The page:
Memories of the Challenger

This is one page of many, check out the intro at I Remember Challenger for others.

This page currently edited by: Dagwood. Past editor: Junior

Yes I remember Challenger among others, I remember the dignity and emotion I would have gone through. And yes, there would be no emotion because it would be an easy duty to die with dignity or alternatively none at all and have an uncontrolled disaster, what would you choose.

From: matt

I was only five when the challenger disaster happened. I remember we were all sitting at our desk in kindergarten probably coloring or doing some other busy work. We weren't watching television at the time but I guess some of the older kids were. I just remember one of the other teachers coming into the classroom sobbing and delivered the grim news to our teacher. They tried not to let us know but we could tell something was terribly wrong.

From: Tim

I was 3 years old when it happened, and I remember the footage on TV and how it haunted me so. I remember one of the scenes was that of smoke that was shaped in the form of a "bunny-rabbit" (head and ears of the rabbit) and as a child of that age, that was my take on it, but it was very scary to me. I would go to sleep at night in the days following, thinking about those scary images. You'd think a child of that age would not remember, but I remembered it as if I was a teenager when It happened. It was the first "tragedy" I remembered in my life.

From: amber rose

I was in the second grade. We were all watching it on TV in school; after all, a teacher was being sent into space. When it exploded, my expression was the same as when I saw the plane crashing into Tower Two on 9/11, over 15 years later: "Is this for real...?"

From: Charles

i wasnt born when the chhallenger went up to space but if christa mcauliffe didnt go up my third grade teacher Marcia Burnett would have and she was the absolute sweetest ladie i have ever met in my life my mom and my class loved her soo much we tryed to get her on the news!!!

From: sydney

i wasnt born yet but when i was in 6th grade i went to the challenger school where they have a little space station duplicate and you actually do everything real astronauts and control do. It was really fun. one of the astonauts from challenger was from hawaii which is why they have the challenger school here in hawaii. otherwise i dont think i would have gotten to go.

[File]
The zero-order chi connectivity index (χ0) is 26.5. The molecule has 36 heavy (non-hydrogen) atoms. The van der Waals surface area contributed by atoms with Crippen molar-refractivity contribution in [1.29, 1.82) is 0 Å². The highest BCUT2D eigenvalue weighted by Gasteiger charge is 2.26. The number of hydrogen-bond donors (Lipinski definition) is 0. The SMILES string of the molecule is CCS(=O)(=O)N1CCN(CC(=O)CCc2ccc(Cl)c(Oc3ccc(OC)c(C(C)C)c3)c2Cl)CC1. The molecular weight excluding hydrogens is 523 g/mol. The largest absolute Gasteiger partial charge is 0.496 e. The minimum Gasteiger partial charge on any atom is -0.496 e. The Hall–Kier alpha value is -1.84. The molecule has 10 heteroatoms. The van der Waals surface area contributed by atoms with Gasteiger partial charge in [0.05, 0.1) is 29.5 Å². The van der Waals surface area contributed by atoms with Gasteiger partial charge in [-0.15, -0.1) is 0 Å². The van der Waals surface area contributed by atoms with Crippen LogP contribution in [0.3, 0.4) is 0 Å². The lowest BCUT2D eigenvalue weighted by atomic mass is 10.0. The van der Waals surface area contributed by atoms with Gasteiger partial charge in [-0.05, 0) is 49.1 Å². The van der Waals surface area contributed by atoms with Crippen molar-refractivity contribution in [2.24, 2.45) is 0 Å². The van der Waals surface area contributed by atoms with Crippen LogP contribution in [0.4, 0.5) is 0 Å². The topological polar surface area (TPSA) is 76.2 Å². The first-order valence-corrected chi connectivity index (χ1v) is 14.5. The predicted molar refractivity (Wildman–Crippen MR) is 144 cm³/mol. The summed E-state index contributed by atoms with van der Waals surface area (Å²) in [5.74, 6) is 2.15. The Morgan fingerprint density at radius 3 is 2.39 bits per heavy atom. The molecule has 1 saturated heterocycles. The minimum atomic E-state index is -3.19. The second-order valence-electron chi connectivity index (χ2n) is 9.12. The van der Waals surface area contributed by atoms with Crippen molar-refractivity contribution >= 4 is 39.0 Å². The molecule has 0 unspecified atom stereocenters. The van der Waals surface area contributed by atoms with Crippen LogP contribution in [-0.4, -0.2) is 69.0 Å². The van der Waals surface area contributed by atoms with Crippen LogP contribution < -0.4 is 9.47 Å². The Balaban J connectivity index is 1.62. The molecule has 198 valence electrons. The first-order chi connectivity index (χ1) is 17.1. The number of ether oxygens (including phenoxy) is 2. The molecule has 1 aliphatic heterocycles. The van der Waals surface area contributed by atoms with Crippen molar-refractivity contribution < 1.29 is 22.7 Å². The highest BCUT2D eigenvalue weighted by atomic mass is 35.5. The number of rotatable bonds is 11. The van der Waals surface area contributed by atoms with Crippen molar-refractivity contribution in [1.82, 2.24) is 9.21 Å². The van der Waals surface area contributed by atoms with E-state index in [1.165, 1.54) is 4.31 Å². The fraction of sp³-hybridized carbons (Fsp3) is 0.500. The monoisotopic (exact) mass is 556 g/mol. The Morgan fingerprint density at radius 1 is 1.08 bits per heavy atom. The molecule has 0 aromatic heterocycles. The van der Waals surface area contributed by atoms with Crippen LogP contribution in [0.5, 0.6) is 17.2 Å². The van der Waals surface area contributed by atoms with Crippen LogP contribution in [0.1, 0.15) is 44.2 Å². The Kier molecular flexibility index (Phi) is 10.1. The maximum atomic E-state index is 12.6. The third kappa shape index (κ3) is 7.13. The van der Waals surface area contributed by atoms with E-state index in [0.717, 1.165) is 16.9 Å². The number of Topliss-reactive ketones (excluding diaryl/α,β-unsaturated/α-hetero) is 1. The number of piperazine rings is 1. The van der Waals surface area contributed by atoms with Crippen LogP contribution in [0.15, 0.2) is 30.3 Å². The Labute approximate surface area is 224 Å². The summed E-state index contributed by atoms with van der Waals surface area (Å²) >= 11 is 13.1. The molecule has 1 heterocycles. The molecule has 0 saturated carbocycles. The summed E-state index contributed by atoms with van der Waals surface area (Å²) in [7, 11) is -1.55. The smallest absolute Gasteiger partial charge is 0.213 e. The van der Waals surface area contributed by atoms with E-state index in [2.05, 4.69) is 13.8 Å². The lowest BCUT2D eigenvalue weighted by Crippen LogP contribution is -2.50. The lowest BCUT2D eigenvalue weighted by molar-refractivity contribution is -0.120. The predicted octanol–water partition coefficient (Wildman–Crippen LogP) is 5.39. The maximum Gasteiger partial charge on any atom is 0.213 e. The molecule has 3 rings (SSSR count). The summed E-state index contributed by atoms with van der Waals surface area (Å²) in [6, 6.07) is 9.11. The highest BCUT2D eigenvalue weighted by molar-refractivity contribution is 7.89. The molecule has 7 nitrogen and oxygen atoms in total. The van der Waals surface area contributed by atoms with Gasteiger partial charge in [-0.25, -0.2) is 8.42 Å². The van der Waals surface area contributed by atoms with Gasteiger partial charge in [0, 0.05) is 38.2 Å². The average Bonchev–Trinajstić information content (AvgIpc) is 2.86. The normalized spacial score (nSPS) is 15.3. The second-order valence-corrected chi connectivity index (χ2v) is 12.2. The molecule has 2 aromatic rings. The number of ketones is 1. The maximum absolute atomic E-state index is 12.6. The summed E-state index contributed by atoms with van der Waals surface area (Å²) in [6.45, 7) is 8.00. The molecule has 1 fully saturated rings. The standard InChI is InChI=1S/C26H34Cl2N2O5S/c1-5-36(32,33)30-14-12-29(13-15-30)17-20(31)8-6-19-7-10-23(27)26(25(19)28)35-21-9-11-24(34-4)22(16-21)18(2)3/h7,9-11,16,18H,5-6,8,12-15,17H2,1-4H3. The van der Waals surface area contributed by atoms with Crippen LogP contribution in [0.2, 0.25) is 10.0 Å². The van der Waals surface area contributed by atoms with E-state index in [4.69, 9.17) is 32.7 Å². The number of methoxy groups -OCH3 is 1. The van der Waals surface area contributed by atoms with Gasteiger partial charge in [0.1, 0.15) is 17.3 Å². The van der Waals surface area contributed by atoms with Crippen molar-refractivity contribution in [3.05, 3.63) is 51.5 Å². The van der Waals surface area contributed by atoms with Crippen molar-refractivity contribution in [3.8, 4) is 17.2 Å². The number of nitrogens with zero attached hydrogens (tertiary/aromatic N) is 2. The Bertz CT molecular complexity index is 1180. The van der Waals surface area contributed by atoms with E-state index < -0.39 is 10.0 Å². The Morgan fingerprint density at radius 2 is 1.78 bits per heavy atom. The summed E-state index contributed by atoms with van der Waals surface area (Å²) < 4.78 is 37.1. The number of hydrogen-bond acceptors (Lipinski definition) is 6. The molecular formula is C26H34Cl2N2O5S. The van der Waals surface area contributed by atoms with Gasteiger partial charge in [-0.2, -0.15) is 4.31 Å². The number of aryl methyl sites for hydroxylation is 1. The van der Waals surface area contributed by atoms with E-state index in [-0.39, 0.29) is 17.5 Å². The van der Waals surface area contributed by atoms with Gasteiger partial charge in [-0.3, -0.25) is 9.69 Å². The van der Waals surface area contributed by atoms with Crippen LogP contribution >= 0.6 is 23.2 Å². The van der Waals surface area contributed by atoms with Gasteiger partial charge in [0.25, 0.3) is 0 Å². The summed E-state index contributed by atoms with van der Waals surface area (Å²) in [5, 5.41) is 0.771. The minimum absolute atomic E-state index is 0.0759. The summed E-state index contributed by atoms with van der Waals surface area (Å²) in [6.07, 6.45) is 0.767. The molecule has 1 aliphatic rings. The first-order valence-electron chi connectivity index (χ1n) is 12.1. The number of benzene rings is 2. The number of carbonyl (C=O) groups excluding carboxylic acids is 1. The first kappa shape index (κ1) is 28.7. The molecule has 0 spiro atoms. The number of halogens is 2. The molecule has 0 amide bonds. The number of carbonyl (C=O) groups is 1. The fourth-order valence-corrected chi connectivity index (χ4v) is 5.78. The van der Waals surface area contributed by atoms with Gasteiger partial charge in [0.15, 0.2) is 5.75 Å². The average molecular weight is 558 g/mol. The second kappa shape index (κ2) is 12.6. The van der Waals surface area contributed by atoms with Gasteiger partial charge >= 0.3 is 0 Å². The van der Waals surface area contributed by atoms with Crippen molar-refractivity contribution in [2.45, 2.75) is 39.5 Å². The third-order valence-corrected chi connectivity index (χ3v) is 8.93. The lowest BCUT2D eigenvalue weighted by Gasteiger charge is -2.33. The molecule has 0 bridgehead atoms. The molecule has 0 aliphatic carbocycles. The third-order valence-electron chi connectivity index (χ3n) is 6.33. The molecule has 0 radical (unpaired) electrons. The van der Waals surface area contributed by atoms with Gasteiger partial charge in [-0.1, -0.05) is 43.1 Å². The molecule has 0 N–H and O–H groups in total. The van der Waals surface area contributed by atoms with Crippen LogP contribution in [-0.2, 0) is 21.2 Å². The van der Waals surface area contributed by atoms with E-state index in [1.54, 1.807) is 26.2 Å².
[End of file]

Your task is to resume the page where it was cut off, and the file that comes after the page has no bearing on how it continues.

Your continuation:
From: erin

I remember I was in 2nd grade when this happened but I remember it so vividly. My teacher Mrs. Dixon had my whole class watch the liftoff on TV and we were all excited because this was our first time ever seeing a space shuttle take off into outer space. I don't think any of us fully understood what we were seeing when the shuttle just burned up in the air. My teacher just turned the TV off. She didn't want us to see any more. On a subconscious level I think we must have understood it because as I recall we were pretty somber and quiet the rest of the day. Little did we know we had just lived through one of the most tragic events in history. God bless all the members of the shuttle who died that day. They will not be forgotten.

From: Brian Crump

On January 28th, 1986, I was 27 years old. I was a budding female leader of the future, a graduate of the University of Florida, and a force to be reckoned with amongst the old school male dominated workforce. I was working on the proposal team for the Payload Ground Operations Contract, and was at an offsite facility in Cocoa Beach, FL. when the Shuttle launched that very cold January morning. I distinctly remember that I was wearing wool pants, a shirt, and a wool sweater over the shirt, as it was that cold. I am originally from Woodstock, N.Y., and do not recall such a cold day in Florida since I moved here in 1971. At any rate, I went outside to watch the launch, and it quickly became clear to me that there was a significant problem. Over and over the TV played the explosion. I sat there numb for what seemed like hours. I could not comprehend that our program had just lost our precious astronauts. I cried, I sobbed, I asked for rationale. My mentor then, described the horror he had experienced in the Apollo mission where the astronauts died on the pad. He watched as their pulse went to zero. He tried to explain the danger and the sacrifice that each astronaut faces. I still couldn't stop crying. And then again in February of 2003, another major tragedy. I was in a real estate class when one of the students came in and said that the Shuttle had exploded during re-entry. Never in my wildest dreams had I though that would be an issue. And there I was almost 20 years later, crying again for the loss of life that will forever stand out as our heroes. I have a message for Pat Loegering, a previous respondent. Please contact me. You were there during Challenger, not Columbia. But, if you read this, please contact me at: Peace be with us all as we move forward. Wendy